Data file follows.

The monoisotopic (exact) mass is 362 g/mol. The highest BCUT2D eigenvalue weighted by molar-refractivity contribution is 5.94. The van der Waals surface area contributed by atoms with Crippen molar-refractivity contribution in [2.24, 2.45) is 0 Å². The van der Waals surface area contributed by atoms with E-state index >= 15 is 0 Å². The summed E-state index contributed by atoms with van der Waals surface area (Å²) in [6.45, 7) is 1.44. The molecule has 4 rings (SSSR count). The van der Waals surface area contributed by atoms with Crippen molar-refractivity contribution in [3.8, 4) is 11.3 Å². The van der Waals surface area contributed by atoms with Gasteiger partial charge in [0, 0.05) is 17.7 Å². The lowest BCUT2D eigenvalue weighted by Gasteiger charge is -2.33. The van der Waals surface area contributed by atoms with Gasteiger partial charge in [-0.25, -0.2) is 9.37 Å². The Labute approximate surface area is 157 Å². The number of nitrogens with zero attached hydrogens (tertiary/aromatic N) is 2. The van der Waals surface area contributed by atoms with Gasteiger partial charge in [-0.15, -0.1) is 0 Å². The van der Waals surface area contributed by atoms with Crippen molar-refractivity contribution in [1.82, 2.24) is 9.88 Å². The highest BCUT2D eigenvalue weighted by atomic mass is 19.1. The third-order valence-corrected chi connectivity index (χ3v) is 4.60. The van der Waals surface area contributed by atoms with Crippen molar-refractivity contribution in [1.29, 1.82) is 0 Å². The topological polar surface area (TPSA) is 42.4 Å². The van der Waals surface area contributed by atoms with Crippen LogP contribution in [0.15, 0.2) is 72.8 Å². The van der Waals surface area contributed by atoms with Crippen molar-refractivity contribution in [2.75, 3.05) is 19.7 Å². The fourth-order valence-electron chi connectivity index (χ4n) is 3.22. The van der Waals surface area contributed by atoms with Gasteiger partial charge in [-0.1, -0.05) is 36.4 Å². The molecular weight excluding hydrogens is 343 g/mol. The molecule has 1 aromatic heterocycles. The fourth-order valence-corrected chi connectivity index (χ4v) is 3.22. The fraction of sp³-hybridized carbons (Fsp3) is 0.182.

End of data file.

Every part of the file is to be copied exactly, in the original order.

The monoisotopic (exact) mass is 362 g/mol. The highest BCUT2D eigenvalue weighted by molar-refractivity contribution is 5.94. The van der Waals surface area contributed by atoms with Crippen molar-refractivity contribution in [2.24, 2.45) is 0 Å². The van der Waals surface area contributed by atoms with E-state index >= 15 is 0 Å². The summed E-state index contributed by atoms with van der Waals surface area (Å²) in [6.45, 7) is 1.44. The molecule has 4 rings (SSSR count). The van der Waals surface area contributed by atoms with Crippen molar-refractivity contribution in [3.8, 4) is 11.3 Å². The van der Waals surface area contributed by atoms with Gasteiger partial charge in [0, 0.05) is 17.7 Å². The lowest BCUT2D eigenvalue weighted by Gasteiger charge is -2.33. The van der Waals surface area contributed by atoms with Gasteiger partial charge in [-0.25, -0.2) is 9.37 Å². The Labute approximate surface area is 157 Å². The number of nitrogens with zero attached hydrogens (tertiary/aromatic N) is 2. The van der Waals surface area contributed by atoms with Gasteiger partial charge in [-0.15, -0.1) is 0 Å². The van der Waals surface area contributed by atoms with Crippen molar-refractivity contribution in [1.82, 2.24) is 9.88 Å². The highest BCUT2D eigenvalue weighted by atomic mass is 19.1. The third-order valence-corrected chi connectivity index (χ3v) is 4.60. The van der Waals surface area contributed by atoms with Crippen molar-refractivity contribution in [1.29, 1.82) is 0 Å². The topological polar surface area (TPSA) is 42.4 Å². The van der Waals surface area contributed by atoms with Crippen LogP contribution in [0.15, 0.2) is 72.8 Å². The van der Waals surface area contributed by atoms with Crippen molar-refractivity contribution in [2.75, 3.05) is 19.7 Å². The fourth-order valence-electron chi connectivity index (χ4n) is 3.22. The van der Waals surface area contributed by atoms with Gasteiger partial charge in [-0.1, -0.05) is 36.4 Å². The molecular weight excluding hydrogens is 343 g/mol. The molecule has 1 aromatic heterocycles. The fourth-order valence-corrected chi connectivity index (χ4v) is 3.22. The fraction of sp³-hybridized carbons (Fsp3) is 0.182.